Digital Continue and Aspyr Media’s upcoming game, Next Up Hero, held its last closed beta on Jan 3. It was meant to showcase the game’s new additions, such as spectator mode, new heroes, and new biomes. They even promised beta participants that their progress will carry over once Early Access launches on Jan 11, along with a 50 percent discount.
But one question remains: is it worth it?
Next Up Hero‘s biggest selling point is its “Community Continue” aspect, where each player continues the previous player’s run until the dungeon is cleared. Only one person at a time can explore the dungeons, but that same person can revive a previous player’s ghost, called “echo,” to help them fight. Other than spectator mode where spectators can heal whoever they’re watching, there is no way to regain health. The belief is that with the player’s skill, along with enough echoes helping, a dungeon of any size will eventually fall to its knees.
This community continue mechanic is definitely an interesting one because no one really loses anything. After each failed attempt, players still accumulate prestige (the game’s currency) and experience points. There are even community checkpoints that, if cleared, ensures everyone will start on the same floor instead of the first one. Everyone’s efforts count one way or another, regardless of whether they died on the first or the last floor.
While this concept works perfectly on Steam, its “always online” requirement raises an important question for its eventual console arrival. One could argue that this is doable for PlayStation 4 and Xbox One, but what about the Switch? Because the game has to connect to the server in order to properly log an attempt, how will this work with the hybrid whose main appeal is its portability?
Perhaps an offline, single-player experience is in order. The beta did not show any signs of allowing players to play offline, which would frankly be a missed opportunity. Story campaign can be relegated to offline play, allowing anyone without an internet connection to enjoy the game. It would also give players a chance to practice without the community pressure behind them.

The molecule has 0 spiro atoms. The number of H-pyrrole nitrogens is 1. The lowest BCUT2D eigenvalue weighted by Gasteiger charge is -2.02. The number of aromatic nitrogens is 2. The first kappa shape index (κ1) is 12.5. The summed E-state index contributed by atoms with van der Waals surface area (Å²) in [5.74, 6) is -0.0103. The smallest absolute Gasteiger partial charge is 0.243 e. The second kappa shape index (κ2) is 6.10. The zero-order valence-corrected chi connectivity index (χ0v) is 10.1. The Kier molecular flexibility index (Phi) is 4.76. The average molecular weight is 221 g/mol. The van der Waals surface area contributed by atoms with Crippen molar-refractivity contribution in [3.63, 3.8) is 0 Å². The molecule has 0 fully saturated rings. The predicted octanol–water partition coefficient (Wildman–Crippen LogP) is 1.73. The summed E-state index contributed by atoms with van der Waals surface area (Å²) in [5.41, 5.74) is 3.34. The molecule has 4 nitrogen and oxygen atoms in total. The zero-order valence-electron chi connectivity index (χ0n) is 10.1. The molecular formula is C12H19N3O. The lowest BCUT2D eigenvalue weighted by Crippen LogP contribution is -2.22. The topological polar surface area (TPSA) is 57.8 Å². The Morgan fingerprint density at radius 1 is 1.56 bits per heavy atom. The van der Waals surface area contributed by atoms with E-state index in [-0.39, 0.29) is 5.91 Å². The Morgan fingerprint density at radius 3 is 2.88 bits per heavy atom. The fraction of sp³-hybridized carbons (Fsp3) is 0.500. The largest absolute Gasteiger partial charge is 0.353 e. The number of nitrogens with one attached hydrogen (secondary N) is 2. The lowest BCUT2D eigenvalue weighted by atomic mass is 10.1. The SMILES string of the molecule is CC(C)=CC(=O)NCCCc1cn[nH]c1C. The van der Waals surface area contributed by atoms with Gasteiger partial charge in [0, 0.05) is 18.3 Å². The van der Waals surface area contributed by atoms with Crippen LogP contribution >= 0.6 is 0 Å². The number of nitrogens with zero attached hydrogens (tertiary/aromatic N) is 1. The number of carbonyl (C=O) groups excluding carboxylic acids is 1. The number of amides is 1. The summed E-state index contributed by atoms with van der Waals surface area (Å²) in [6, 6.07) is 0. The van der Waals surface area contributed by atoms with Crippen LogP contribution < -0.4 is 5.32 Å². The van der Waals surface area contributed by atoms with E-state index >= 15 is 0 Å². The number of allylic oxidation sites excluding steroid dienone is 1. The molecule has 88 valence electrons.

The reliance on online collaboration leans heavily on the notion that a huge number of people would always be around to help each other. While this may be the case during the early days of the game, it’s too early to determine right now if the audience will stick with the game years from now. What happens then when the player base dwindles and 80+ floor dungeons are nigh impossible to complete? Late adopters would get punished for something beyond their control.
Long-term plans aside, let’s take a moment talk about the core gameplay.
Next Up Hero is a twin-stick, dungeon crawler that relies on community effort for completion. This also means that players only have their own skills and ingenuity to get them through a floor. Each floor has a different goal to keep things interesting, such as enemy bounties, and this is communicated at the start of each one.
Because a run’s success relies on the character’s hit points, this means that characters unlocked at higher levels completely overshadow previous ones. Yes, it’s still a game of skill, but bringing an advanced character with 250 health instead of 95 guarantees better survival odds. What’s the point of sticking with a character with lower health when there’s a comparable one with better build?
Meanwhile, the dungeon crawling itself is fun despite a few problems here and there. Enemies can attack you before you even see them, which can sometimes prove problematic when you’re already managing an existing mob. And as you encounter more enemies, the way they deal damage relies more and more on status effects. There’s nothing more frustrating than taking a direct hit and dying from poison damage three seconds later. Try imagining that situation after getting hit by an off-screen enemy.
Attacking is also a fairly exhausting affair regardless of whether you’re using a controller or a mouse. Because each attack has to be registered as a separate button press, you need to tap the button repeatedly in order to keep doing your attacks. Only a few handful of characters avoid this situation, but chances are if you’re using an expert character you’re rapidly pressing the attack button. The situation is understandable – the game would be too easy if everything fired by just holding a button – but the game’s fast-paced nature really invites undue stress on your poor hands.
Next Up Hero still has a long road to go before its full release, and its possible that the issues mentioned here will be addressed by then. The game showed a lot of promise and proved to be a lot of fun with a lot of players. With the game entering Steam’s early access in a few days, its reception and development will soon be shaped by the public’s perception. Will it flourish and become a household hit, or will it flounder and languish in the halls of what could have been? We shall wait and see.
Note: Aspyr Media provided a closed beta key for testing purposes. No score is provided when evaluating the beta version of a game.